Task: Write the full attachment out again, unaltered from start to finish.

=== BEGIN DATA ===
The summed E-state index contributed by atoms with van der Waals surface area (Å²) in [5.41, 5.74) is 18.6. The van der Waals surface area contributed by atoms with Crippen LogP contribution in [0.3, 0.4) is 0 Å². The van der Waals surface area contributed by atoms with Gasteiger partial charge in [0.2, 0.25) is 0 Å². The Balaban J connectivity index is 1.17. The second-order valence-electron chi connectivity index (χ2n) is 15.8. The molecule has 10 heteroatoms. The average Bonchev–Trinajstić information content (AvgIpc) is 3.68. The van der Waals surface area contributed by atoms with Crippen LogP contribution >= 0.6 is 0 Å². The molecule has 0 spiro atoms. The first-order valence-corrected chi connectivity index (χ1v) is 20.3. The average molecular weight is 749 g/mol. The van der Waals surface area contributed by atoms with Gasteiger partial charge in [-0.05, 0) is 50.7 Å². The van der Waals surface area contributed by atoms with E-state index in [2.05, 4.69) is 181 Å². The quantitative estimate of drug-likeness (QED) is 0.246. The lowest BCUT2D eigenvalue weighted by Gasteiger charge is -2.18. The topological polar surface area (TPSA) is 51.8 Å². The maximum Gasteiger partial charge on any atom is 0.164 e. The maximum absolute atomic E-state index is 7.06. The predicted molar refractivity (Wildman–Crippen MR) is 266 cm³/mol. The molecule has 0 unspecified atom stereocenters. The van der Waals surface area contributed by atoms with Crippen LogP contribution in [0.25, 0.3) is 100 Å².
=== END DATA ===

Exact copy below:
The summed E-state index contributed by atoms with van der Waals surface area (Å²) in [5.41, 5.74) is 18.6. The van der Waals surface area contributed by atoms with Crippen LogP contribution in [0.3, 0.4) is 0 Å². The van der Waals surface area contributed by atoms with Gasteiger partial charge in [0.2, 0.25) is 0 Å². The Balaban J connectivity index is 1.17. The second-order valence-electron chi connectivity index (χ2n) is 15.8. The molecule has 10 heteroatoms. The average Bonchev–Trinajstić information content (AvgIpc) is 3.68. The van der Waals surface area contributed by atoms with Crippen LogP contribution >= 0.6 is 0 Å². The molecule has 0 spiro atoms. The first-order valence-corrected chi connectivity index (χ1v) is 20.3. The average molecular weight is 749 g/mol. The van der Waals surface area contributed by atoms with Gasteiger partial charge in [-0.05, 0) is 50.7 Å². The van der Waals surface area contributed by atoms with E-state index in [2.05, 4.69) is 181 Å². The quantitative estimate of drug-likeness (QED) is 0.246. The lowest BCUT2D eigenvalue weighted by Gasteiger charge is -2.18. The topological polar surface area (TPSA) is 51.8 Å². The maximum Gasteiger partial charge on any atom is 0.164 e. The maximum absolute atomic E-state index is 7.06. The predicted molar refractivity (Wildman–Crippen MR) is 266 cm³/mol. The molecule has 0 unspecified atom stereocenters. The van der Waals surface area contributed by atoms with Crippen LogP contribution in [0.25, 0.3) is 100 Å².